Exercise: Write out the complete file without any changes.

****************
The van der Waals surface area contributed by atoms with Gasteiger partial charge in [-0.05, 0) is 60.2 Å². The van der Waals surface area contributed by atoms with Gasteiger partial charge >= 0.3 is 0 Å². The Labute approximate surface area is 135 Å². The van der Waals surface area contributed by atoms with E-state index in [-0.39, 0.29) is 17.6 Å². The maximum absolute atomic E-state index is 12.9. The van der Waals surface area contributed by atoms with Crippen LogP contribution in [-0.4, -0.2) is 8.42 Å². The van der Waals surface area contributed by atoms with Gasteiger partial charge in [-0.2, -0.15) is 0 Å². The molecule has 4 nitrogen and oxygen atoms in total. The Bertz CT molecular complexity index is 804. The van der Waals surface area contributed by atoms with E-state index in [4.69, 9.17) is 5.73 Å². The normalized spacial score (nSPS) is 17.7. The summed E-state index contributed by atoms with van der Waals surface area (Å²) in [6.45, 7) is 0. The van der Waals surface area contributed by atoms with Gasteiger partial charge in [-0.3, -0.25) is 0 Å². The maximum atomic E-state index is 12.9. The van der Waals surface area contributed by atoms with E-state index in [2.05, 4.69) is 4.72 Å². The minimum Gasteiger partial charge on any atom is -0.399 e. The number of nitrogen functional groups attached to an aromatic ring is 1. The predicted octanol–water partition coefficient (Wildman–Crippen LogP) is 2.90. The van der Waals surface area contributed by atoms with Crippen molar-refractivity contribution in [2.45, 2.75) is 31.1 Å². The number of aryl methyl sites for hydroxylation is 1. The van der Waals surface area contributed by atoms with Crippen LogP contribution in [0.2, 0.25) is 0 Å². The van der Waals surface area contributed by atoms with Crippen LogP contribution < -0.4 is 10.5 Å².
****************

The van der Waals surface area contributed by atoms with Gasteiger partial charge in [-0.05, 0) is 60.2 Å². The van der Waals surface area contributed by atoms with Gasteiger partial charge >= 0.3 is 0 Å². The Labute approximate surface area is 135 Å². The van der Waals surface area contributed by atoms with E-state index in [-0.39, 0.29) is 17.6 Å². The maximum absolute atomic E-state index is 12.9. The van der Waals surface area contributed by atoms with Crippen LogP contribution in [-0.4, -0.2) is 8.42 Å². The van der Waals surface area contributed by atoms with Gasteiger partial charge in [-0.2, -0.15) is 0 Å². The molecule has 4 nitrogen and oxygen atoms in total. The Bertz CT molecular complexity index is 804. The van der Waals surface area contributed by atoms with E-state index in [4.69, 9.17) is 5.73 Å². The normalized spacial score (nSPS) is 17.7. The summed E-state index contributed by atoms with van der Waals surface area (Å²) in [6.45, 7) is 0. The van der Waals surface area contributed by atoms with Gasteiger partial charge in [-0.3, -0.25) is 0 Å². The maximum atomic E-state index is 12.9. The van der Waals surface area contributed by atoms with E-state index in [2.05, 4.69) is 4.72 Å². The minimum Gasteiger partial charge on any atom is -0.399 e. The number of nitrogen functional groups attached to an aromatic ring is 1. The predicted octanol–water partition coefficient (Wildman–Crippen LogP) is 2.90. The van der Waals surface area contributed by atoms with Crippen molar-refractivity contribution in [2.45, 2.75) is 31.1 Å². The number of aryl methyl sites for hydroxylation is 1. The van der Waals surface area contributed by atoms with Crippen LogP contribution in [0.2, 0.25) is 0 Å². The van der Waals surface area contributed by atoms with Crippen LogP contribution < -0.4 is 10.5 Å².